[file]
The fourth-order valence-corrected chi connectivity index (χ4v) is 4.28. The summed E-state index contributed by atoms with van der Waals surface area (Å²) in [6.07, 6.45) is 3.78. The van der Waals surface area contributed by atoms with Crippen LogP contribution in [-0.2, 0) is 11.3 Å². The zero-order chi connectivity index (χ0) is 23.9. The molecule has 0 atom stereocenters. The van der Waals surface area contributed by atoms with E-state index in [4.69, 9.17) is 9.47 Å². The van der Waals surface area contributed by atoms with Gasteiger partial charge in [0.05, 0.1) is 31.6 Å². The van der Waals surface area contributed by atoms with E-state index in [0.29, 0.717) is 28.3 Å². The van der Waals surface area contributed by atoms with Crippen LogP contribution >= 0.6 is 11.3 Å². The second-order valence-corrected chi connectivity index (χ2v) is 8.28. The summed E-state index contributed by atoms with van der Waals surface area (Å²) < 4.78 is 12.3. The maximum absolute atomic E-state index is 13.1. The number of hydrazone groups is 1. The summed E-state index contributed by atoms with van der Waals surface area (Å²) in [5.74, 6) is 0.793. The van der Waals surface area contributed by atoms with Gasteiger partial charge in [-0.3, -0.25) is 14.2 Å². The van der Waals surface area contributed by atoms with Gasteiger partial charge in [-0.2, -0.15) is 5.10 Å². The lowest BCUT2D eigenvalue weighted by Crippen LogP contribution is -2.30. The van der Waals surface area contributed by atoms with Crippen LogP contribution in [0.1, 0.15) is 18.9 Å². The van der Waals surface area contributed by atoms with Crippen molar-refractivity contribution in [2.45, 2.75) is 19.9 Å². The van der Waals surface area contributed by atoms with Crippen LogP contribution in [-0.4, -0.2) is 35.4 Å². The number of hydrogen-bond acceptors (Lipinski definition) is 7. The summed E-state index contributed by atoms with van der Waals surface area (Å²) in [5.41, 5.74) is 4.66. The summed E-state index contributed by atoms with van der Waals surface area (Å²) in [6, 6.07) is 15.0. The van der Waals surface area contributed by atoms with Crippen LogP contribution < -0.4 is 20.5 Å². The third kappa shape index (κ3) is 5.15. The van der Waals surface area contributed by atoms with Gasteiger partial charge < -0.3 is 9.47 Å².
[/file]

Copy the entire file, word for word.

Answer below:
The fourth-order valence-corrected chi connectivity index (χ4v) is 4.28. The summed E-state index contributed by atoms with van der Waals surface area (Å²) in [6.07, 6.45) is 3.78. The van der Waals surface area contributed by atoms with Crippen LogP contribution in [-0.2, 0) is 11.3 Å². The zero-order chi connectivity index (χ0) is 23.9. The molecule has 0 atom stereocenters. The van der Waals surface area contributed by atoms with E-state index in [4.69, 9.17) is 9.47 Å². The van der Waals surface area contributed by atoms with Gasteiger partial charge in [0.05, 0.1) is 31.6 Å². The van der Waals surface area contributed by atoms with E-state index in [0.29, 0.717) is 28.3 Å². The van der Waals surface area contributed by atoms with Crippen LogP contribution >= 0.6 is 11.3 Å². The second-order valence-corrected chi connectivity index (χ2v) is 8.28. The summed E-state index contributed by atoms with van der Waals surface area (Å²) < 4.78 is 12.3. The maximum absolute atomic E-state index is 13.1. The number of hydrazone groups is 1. The summed E-state index contributed by atoms with van der Waals surface area (Å²) in [5.74, 6) is 0.793. The van der Waals surface area contributed by atoms with Gasteiger partial charge in [-0.3, -0.25) is 14.2 Å². The van der Waals surface area contributed by atoms with Gasteiger partial charge in [-0.2, -0.15) is 5.10 Å². The lowest BCUT2D eigenvalue weighted by Crippen LogP contribution is -2.30. The van der Waals surface area contributed by atoms with Crippen LogP contribution in [0.1, 0.15) is 18.9 Å². The van der Waals surface area contributed by atoms with Crippen molar-refractivity contribution in [2.45, 2.75) is 19.9 Å². The van der Waals surface area contributed by atoms with Crippen LogP contribution in [-0.4, -0.2) is 35.4 Å². The number of hydrogen-bond acceptors (Lipinski definition) is 7. The summed E-state index contributed by atoms with van der Waals surface area (Å²) in [5.41, 5.74) is 4.66. The summed E-state index contributed by atoms with van der Waals surface area (Å²) in [6, 6.07) is 15.0. The van der Waals surface area contributed by atoms with Crippen LogP contribution < -0.4 is 20.5 Å². The third kappa shape index (κ3) is 5.15. The van der Waals surface area contributed by atoms with Gasteiger partial charge < -0.3 is 9.47 Å².